What It Feels Like to Lose That First Tooth

Have you ever tried to remember what it was like when you lost your first tooth? Unless you have an incredible memory, most of us can’t recall how we felt when a tooth first got wiggly and then fell out. Our parents might remember, but most likely they only recall the milestone if we had a particularly good – or particularly bad – reaction to it. This thought led us to the question: Does losing a tooth for the first time scare most kids?


Understanding the Stages of Gum Disease

Gum disease, also known as periodontal disease, is the No. 1 cause of tooth loss in adults. Tooth loss in adults can be especially devastating, causing embarrassment and self-consciousness and leading to expensive dental repair work. It’s important to take great care of teeth from childhood into adulthood to prevent decay and disease. Here are the three main stages pf gum disease so you can understand it better and hopefully prevent it with good oral hygiene and regularly scheduled dental exams and cleanings.


Could Focusing on Dental Health Help with Childhood Obesity?

Childhood obesity has been a widely recognized problem for years, but despite many initiatives aimed at getting this dangerous issue under control, it continues to affect an alarming number of children around the world.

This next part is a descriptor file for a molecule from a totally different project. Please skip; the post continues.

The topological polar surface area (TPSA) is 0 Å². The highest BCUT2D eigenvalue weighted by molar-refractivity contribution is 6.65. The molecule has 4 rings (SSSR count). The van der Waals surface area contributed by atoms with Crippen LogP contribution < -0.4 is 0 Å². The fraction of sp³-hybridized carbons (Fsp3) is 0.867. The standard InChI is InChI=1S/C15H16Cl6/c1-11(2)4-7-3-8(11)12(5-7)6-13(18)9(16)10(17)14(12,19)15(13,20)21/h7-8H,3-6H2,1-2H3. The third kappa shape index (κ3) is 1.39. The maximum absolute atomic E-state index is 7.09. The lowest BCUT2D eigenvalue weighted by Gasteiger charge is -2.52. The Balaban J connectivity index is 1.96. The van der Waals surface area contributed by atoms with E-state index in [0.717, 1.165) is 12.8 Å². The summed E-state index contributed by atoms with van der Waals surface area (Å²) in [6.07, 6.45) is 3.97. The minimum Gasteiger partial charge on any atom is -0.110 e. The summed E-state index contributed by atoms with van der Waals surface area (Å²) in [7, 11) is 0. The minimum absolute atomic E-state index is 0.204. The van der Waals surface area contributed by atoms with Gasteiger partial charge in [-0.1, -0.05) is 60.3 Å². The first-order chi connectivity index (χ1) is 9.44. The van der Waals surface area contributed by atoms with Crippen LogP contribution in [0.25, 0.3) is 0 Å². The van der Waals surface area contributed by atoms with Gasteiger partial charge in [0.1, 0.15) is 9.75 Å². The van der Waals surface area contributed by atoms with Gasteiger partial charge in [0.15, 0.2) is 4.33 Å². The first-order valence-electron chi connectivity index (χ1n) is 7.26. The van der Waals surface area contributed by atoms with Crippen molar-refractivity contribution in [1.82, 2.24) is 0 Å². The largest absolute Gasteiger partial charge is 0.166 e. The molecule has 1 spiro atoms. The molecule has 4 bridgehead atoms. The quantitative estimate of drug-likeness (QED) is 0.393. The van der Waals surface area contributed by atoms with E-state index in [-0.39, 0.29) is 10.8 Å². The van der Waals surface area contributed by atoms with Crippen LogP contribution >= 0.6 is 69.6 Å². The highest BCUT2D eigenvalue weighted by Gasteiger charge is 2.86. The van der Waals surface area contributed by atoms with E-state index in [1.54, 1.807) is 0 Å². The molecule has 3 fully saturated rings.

But a thesis by a graduate student in Sweden recently shed light on a new idea that could help with childhood obesity in ways that other efforts have failed to do.


More Kids Means More Tooth Loss, Says New Study

There’s an old wives’ tale that goes something like “gain a child, lose a tooth,” and it turns out that it just might be true. A new study published in the Journal of Epidemiology & Community Health reports that having more children can be linked to an increase in tooth loss for mothers. Using data from the Survey of Health, Ageing and Retirement in Europe, also known as SHARE, the research team looked at health information for more than 120,000 adults that included their full reproductive history along with data on the number of teeth they had.


Why Does Dry Mouth Matter?

Everyone experiences it from time to time: the feeling of a dry mouth. Sometimes it’s caused by something simple like sleeping with your mouth open, and a glass of water is all you need to restore balance. For some people, certain medications can cause dry mouth that can’t be reversed without switching prescriptions.

Regardless of what causes your dry mouth, the bottom line is that it’s more than just annoying, it’s actually really harmful for your teeth, and over time it could even lead to conditions that cause tooth loss.